Gender awareness in Hebrew FOSS translations
sh.yaron at gmail.com
Wed Jul 7 01:47:52 IDT 2010
On Wed, Jul 7, 2010 at 12:03 AM, Shlomi Loubaton <shlomister at gmail.com>wrote:
> 2010/7/5 Yaron Shahrabani <sh.yaron at gmail.com>
>> I must agree with Tzafrir, this issue should be solved in a lingual way
>> like the Gezer Project suggests
> When did Tzafrir say this issue should be solved in a lingual way? (I
> probably missed that part)
Sorry, I meant he was against using the masculine form exclusively
>> Furthermore, if the computer/operating system is doing something, who is
>> the operator? A feminine operating system or a masculine computer?
> A "masculine computer" is referred by default in most current Hebrew
> computer programs and considered De-facto standard by everybody except you
Tell me, why not operating system?
Ran Yaniv Hartstein translated Wordpress this way, although it looks silly
there's nothing wrong with that, the fact that you are being served by a
woman while using the computer looks odd but its only a cultural barrier
(That proves that we are much less enlightened than we claim we are)
>> This is why I thing we should use the lovely features of our language and
>> make sure that translations will be genderless
>> For example:
>> "Click here" would be " נא/יש ללחוץ כאן"
>> Instead of "פתח" we should use "פתיחה"
>> This is not easy but our language supports that (Our culture partually
> Using the passive form is OK but using it exclusively is just wrong and IMO
> sounds silly.
> When you use the passive forms you loose information, you loose all verbs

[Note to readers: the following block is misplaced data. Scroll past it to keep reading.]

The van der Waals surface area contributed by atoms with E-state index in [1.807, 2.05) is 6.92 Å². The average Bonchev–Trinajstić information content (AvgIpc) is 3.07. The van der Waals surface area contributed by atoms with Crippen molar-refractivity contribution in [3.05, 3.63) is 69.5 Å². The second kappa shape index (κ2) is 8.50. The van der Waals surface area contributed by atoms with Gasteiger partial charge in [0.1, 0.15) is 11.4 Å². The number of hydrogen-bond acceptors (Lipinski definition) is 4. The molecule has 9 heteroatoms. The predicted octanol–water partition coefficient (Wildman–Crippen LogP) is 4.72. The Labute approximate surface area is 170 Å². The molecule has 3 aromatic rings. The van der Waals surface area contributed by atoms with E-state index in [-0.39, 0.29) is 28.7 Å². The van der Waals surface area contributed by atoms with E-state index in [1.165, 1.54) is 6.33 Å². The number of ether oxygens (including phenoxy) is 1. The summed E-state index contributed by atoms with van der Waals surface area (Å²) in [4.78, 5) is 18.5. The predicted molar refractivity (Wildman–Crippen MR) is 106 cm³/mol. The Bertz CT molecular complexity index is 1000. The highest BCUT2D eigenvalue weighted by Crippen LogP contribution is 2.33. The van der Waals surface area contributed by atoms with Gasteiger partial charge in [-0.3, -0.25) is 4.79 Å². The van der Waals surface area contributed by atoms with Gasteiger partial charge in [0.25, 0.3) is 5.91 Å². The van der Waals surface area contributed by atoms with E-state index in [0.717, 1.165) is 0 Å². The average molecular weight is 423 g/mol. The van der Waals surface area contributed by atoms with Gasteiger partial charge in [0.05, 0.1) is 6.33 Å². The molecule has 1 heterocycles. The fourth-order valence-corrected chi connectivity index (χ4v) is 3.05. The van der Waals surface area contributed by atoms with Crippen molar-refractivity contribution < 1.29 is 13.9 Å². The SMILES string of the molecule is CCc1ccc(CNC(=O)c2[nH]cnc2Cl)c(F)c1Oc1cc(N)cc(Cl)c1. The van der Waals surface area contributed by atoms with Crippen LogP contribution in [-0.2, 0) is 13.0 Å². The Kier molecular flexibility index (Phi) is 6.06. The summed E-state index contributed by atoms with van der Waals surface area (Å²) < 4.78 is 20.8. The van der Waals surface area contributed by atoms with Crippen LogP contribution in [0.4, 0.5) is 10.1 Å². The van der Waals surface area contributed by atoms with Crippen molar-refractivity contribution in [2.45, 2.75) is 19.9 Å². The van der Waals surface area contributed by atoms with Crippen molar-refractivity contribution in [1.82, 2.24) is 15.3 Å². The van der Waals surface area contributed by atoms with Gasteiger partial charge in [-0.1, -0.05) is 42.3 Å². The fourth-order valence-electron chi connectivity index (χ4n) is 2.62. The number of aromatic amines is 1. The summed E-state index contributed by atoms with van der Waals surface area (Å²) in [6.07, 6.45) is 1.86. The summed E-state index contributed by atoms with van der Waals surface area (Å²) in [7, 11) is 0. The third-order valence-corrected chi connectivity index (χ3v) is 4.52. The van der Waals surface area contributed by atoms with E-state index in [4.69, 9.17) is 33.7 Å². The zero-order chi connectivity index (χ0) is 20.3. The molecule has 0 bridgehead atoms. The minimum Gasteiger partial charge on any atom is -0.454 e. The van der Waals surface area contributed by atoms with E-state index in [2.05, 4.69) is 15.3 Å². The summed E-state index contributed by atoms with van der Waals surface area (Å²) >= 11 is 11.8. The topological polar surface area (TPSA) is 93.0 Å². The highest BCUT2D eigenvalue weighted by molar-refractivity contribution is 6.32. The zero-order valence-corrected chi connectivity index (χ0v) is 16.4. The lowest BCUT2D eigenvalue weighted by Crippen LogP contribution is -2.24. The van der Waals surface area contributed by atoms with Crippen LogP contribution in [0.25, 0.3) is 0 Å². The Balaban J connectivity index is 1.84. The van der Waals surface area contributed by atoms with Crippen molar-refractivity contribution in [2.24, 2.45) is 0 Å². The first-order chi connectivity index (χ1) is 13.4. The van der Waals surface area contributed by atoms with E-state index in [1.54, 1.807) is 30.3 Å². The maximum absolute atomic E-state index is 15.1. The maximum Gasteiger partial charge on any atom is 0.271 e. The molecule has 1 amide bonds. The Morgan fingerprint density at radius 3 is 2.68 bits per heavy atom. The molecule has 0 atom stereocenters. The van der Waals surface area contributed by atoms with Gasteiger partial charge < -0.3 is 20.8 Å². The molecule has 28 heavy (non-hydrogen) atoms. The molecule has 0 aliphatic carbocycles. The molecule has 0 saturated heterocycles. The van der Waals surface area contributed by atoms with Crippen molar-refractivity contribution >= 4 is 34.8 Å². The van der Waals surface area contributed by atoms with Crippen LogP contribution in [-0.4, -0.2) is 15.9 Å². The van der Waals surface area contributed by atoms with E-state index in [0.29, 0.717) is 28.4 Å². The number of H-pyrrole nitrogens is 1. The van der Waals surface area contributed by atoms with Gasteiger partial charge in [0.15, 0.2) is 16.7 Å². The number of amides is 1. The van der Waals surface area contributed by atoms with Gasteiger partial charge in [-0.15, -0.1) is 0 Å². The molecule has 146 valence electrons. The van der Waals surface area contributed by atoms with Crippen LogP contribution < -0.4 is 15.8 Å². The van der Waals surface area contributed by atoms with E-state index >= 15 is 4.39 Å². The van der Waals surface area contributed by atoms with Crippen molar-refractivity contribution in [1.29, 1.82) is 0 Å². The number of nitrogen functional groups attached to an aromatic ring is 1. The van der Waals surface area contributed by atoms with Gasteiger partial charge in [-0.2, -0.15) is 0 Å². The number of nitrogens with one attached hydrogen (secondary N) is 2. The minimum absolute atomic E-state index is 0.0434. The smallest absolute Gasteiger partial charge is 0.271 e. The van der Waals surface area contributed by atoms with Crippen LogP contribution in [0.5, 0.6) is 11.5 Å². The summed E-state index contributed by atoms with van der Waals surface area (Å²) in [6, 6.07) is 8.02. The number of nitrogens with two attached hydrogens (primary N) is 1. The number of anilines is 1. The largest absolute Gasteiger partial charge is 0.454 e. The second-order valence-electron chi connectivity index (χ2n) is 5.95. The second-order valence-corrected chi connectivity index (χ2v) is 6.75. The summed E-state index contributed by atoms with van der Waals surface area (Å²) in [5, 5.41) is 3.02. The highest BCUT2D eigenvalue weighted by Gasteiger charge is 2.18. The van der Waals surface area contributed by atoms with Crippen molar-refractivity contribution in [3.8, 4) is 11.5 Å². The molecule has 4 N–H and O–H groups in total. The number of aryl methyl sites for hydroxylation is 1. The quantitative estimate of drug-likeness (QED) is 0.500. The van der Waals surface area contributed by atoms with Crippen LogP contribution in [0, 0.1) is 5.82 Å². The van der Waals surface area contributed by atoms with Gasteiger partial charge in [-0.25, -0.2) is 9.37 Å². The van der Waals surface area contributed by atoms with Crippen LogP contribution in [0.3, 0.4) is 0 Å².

> and therefore you loose the emphasis on the action in a sentence.
> All sentences sound like "Something should be done by something else".
Info is lost if the translation is done incorrectly, just as if the
translation was in a masculine form and translated incorrectly...
> I don't think Hebrew translation should sound like that, especially if a
> technological solution is possible. To prove my point I can provide
> countless examples of (IMO) bad passive translations in current GNOME and
> Ubuntu which cause lose of information from the original context and
> meaning, or just sound silly. Would you like me to start doing that to prove
> my point? I would rather not doing it to avoid embarrassment for the
Bring it on...
Furthermore if these translations make the system unusable I would love to
know about them and I wish you would have told me earlier and not in a
> I'm not telling you to stop your current work to transform GNOME to passive
> because that's your decision as a leading GNOME/Ubuntu translator (and in
> time, the actual users will be the best judges of that decision). I just
> want to try to start thinking about this idea that might be usable only in a
> year or two and will make Hebrew translation in FOSS mush better (IMO).
And what then? we will need to manually transform all the strings to a
feminine form as well? I rather think about a proper passive form for 3 more
And one more thing, Active masculine and passive forms coexist...
> Nobody says that being a translator is easy...
> .. And nobody said that thinking out of the box is easy ... but that's what
> we get paid for as FOSS developers... oh .. wait a minute...
I don't think that creating a feminine form is thinking out of the box, just
think of how much work we need to do to make it happen, if you are willing
to be responsible for the feminine form for every foss project that was
translated to Hebrew be my guest but creating a standard without any
intentions to stand behind it is irresposibility, sorry but I don't see
anything innovative here besides loads of unnecessary work that you don't
even intend to take part of...
This decision might decrease the productivity of translators and double the
size of translations and take up more resources from weak computers,
again... nothing innovational here... sorry.
> Shlomi Loubaton
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